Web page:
Friday, the last day of school for students, was half a day. I was home at 1 PM and was to pack for my weekend in Rutland. But first I had to clean up some cat yak, which I tossed in a grocery bag with some other very heavy trash. I opened the side house door to the garage and tossed it into the conveniently open trash can without even leaving the house.
Soon, while packing, I noticed an intermittent skunk smell. It was faint so I figured the cats and skunk had had a tiff out in the barn. I went out to my car to get something and knew immediately that the odor was in the garage and not the barn. I had to know whether the cats had been skunked.
I followed the odor as I walked around the huge garage. It always led me to the open trash cans, and there was the skunk, at the bottom of a nearly empty can. I panicked and raced into the house, slamming the door shut. I called Amy and she said to use a large stick of some type to tip the can over so that she could escape.
I did this but not until after I had gotten the cats in through the back door, moved the other cans away from the skunk can so that I had room to tip the can over, and closed up the car windows. I began to piece the skunk's dilemma together: she had come in last night (or even an earlier night!) to find trash. Climbing the three steps to the stoop in the garage at the house door, she had fallen in the can because there was only one bag of trash at the bottom. Now she couldn't get out. When I had tossed in the heavy bag after school she had skunked the can because of fear and pain. Obviously I had walked past her several times that day and she had never given away her location until I had hurt her.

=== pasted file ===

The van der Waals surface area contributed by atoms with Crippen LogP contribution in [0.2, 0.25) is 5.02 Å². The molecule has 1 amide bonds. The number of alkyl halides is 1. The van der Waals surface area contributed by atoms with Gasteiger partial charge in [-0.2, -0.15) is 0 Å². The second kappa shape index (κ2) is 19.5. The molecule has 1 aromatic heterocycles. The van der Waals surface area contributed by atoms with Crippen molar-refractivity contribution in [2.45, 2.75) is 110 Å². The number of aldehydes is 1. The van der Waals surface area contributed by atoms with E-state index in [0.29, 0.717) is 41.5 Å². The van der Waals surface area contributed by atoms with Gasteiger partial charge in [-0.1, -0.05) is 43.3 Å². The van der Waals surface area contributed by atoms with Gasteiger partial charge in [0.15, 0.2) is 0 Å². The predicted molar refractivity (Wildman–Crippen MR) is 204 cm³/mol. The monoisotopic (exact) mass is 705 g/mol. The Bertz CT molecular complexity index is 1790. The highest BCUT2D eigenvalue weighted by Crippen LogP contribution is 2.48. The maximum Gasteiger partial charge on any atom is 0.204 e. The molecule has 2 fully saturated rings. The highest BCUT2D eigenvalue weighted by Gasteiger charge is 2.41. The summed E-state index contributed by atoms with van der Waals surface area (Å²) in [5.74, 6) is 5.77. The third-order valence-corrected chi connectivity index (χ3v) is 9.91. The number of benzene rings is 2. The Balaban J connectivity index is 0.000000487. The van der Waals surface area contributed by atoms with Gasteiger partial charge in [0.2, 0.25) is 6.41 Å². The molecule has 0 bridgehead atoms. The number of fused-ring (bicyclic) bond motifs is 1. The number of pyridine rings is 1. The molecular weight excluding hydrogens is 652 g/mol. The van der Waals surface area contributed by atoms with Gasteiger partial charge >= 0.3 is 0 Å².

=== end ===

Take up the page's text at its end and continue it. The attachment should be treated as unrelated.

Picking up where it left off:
Before I tipped the can I took these photos of her. I did not peer inside. I stood in the house and stuck my arm over the can, holding the camera as close as I dared. I gave the camera a lot of time to focus and then snapped the shots.
After I tipped the can, she would not leave. I opened the third garage door so that the noise would scare her and she finally ran. Instead of going outside, though, she ran to the darkest corner of the garage: the far back of the third bay in front of where my car was parked. I gave her a few minutes and then ventured out again but she panicked and I heard scratching like a panicked cat trying to climb a wall. I left her alone for an hour while I continued packing.
Realizing that she was as scared of me as I was of her, I decided to toss my stuff quietly in the car and leave. Being nocturnal she would most likely leave during the night if I left one garage door open a bit as for a cat. I called Amy and asked her to come down this weekend to let the cats out and make sure the skunk was gone (and how do you do that? I have no idea!).
The skunk looks very sad in the photos. But she will be OK and have many more nights out in the yard grubbing while the cats hunt and sleeping under the barn.